Rare Genetic Variation May Protect Against Alzheimer’s Disease

April 30, 2024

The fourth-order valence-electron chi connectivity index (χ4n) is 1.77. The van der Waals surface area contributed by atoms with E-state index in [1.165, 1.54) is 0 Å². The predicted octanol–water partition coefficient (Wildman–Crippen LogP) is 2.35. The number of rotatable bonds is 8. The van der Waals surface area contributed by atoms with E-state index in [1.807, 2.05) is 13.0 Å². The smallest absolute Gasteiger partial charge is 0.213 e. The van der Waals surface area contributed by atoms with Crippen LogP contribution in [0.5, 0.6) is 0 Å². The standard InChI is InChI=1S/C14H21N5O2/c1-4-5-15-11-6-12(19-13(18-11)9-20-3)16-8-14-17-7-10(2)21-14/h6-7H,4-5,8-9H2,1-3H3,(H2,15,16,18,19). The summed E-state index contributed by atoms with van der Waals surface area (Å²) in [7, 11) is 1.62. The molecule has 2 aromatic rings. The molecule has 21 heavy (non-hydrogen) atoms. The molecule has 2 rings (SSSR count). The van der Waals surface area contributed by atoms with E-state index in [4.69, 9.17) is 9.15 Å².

The APOEε4 gene variant is a major genetic risk factor for developing Alzheimer's disease (AD) later in life. People with two copies of this variant are almost certain to develop the disease, yet some people with this variant do not get dementia and scientists are still figuring out why. In a recent study,  a team of investigators led by Drs. Badri Vardarajan, Caghan Kizil, and Richard Mayeux analyzed the genetic data of 3,500 individuals from over 700 families of different ethnic backgrounds. Their findings, published in Acta Neuropathologica and highlighted in the CUIMC Newsroom, revealed 510 genetic variants that might protect against AD. These protective variants mainly affect the genes involved with the brain's blood barrier system. Notably, one specific variant in the fibronectin (FN1) gene stood out. Research involving over 11,000 participants from Columbia, Stanford, and Washington universities showed that this FN1 variant can reduce the risk of AD by 71% and delay its onset by about four years. It does this by reducing the buildup of certain proteins and inflammation in the brain's blood vessels. Experiments with zebrafish and human brain studies after death showed that losing FN1 function helps clear harmful amyloid proteins and improves the activity of immune cells in the brain. This groundbreaking research opens up new possibilities for treating Alzheimer's disease by targeting the brain's blood vessels.